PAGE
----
Exodus 12.29: At midnight [Yahweh] struck down all the first offspring in the land of Egypt, from the oldest child of Pharaoh sitting on his throne to the oldest child of the prisoner in jail, and all the first offspring of the animals.
Our last examples are a couple of passages that deal with the Babylonian captivity:
Jeremiah 25.11 (NLT): This entire land will become a desolate wasteland. Israel and her neighboring lands will serve the king of Babylon for seventy years.
Jeremiah 29.10 (NLT): This is what [Yahweh] says: “You will be in Babylon for seventy years. But then I will come and do for you all the good things I have promised, and I will bring you home again.”
Here we see that a plain, normal, or human understanding of these two passages would lead us to believe that Israel would be exiled in Babylon for seventy years. And we wouldn’t be alone.
Daniel 9.1-3: In the first year of Darius’ rule—Darius, who was Ahasuerus’ son, a Median by birth and who ruled the Chaldean kingdom—I, Daniel, pondered the scrolls, specifically the number of years that it would take to complete Jerusalem’s desolation according to [Yahweh’s] word to the prophet Jeremiah. It was seventy years. I then turned my face to my Lord God, asking for an answer with prayer and pleading, and with fasting, mourning clothes, and ashes.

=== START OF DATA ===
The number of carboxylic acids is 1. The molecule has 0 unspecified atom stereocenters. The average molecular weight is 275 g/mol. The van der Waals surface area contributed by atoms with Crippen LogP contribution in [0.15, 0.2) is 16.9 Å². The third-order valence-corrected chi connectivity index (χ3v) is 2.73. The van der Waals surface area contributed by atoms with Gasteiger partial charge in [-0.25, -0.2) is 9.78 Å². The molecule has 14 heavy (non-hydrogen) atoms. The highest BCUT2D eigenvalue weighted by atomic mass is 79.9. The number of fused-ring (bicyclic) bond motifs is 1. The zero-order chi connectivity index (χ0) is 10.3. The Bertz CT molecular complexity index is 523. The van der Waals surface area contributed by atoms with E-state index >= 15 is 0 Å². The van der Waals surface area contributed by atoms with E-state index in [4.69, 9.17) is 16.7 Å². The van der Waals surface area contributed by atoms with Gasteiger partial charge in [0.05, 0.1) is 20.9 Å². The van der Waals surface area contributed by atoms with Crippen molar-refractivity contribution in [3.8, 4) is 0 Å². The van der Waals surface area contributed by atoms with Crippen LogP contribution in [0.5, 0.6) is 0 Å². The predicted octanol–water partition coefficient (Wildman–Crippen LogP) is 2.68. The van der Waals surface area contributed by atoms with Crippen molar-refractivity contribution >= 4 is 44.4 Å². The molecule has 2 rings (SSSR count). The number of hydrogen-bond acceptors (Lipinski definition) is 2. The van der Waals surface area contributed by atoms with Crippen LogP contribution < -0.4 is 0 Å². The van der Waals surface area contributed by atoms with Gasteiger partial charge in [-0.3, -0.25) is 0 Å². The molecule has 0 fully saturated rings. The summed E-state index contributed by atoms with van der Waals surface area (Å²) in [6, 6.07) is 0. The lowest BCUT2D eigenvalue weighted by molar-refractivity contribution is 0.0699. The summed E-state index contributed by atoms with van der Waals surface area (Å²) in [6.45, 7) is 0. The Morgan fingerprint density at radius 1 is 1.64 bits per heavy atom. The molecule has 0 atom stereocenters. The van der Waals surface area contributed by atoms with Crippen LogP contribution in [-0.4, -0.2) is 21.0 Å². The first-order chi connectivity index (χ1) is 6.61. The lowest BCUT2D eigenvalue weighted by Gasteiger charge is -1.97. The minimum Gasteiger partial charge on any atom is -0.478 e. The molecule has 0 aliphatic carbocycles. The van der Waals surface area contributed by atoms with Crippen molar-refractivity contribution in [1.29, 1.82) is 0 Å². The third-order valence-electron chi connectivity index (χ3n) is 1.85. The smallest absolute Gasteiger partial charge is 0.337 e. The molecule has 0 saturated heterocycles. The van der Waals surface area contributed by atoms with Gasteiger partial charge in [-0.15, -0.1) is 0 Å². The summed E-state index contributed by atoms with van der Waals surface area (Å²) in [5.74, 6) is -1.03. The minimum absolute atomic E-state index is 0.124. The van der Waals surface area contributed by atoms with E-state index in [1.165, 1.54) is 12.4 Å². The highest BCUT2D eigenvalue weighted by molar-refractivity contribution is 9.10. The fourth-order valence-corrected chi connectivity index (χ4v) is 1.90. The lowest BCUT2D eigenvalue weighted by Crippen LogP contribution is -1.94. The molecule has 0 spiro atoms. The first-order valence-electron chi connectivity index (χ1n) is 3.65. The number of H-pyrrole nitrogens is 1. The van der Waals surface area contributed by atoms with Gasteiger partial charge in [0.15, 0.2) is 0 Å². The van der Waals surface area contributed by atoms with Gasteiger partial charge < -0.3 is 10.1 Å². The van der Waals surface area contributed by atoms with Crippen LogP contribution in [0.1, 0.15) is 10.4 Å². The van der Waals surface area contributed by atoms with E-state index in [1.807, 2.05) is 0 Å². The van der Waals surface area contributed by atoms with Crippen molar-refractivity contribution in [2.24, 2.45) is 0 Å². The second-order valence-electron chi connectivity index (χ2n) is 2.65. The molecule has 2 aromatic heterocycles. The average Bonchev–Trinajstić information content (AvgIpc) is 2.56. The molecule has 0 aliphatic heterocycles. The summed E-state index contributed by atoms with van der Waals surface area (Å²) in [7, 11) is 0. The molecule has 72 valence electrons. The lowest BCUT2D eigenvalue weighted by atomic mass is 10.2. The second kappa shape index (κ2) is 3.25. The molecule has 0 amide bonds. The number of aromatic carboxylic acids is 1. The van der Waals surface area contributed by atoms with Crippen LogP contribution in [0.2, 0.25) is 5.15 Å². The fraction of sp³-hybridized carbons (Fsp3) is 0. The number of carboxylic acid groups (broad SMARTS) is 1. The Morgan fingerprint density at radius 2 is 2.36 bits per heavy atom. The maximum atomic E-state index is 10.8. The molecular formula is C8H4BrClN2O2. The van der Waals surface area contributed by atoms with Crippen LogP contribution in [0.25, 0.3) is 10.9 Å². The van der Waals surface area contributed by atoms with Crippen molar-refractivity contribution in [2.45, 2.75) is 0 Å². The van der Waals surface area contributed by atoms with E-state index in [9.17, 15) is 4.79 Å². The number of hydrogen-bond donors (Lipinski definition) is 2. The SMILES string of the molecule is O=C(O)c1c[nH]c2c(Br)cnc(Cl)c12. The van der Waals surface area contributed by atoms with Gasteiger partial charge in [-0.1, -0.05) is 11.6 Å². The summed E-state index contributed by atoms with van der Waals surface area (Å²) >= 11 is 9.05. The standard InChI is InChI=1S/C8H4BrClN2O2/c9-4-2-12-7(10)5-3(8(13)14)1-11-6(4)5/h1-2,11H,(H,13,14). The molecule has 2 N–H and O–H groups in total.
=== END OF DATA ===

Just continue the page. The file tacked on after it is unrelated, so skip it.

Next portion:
Here we see that the prophet Daniel understood Jeremiah’s “seventy years” to mean seventy years. With that understanding, Daniel started praying and fasting on behalf of Israel, supposedly because the time was almost over. However, the angel Gabriel came and told him that the true exile wouldn’t be over for another “seventy weeks” (v.24; that is, “seventy times seven years” or 490 years). This shows us something else that is crucial to understanding New Testament eschatology: if something other than the plain understanding of time is meant, Yahweh reveals that. People aren’t left to figure it out on their own. Over and over again, when Yahweh gives specific timetables, they mean exactly what they normally mean unless Yahweh states differently.
On last thing. We have looked at specific time statements and found that, unless otherwise stated, they should be understood exactly the way humans understand time. However, there are some statements in the Bible that don’t have specific time statements. Some prophecies have the elusive phrase, “in the last days.” This phrase could mean the final days of a nation, the final days of a certain era (or age), or, perhaps, the final days of time itself. This term is more general in nature and specific time statements aren’t given. The goal for such a general statement is two-fold: 1) certainty that things will change; that the current situation will not last forever but; 2) it’s also meant to keep the people prepared and looking for that coming change.
Next time will conclude our very brief Old Testament eschatology background. Click here for the next post in this series.
In the Love of the Three in One,
Br. Jack+, LC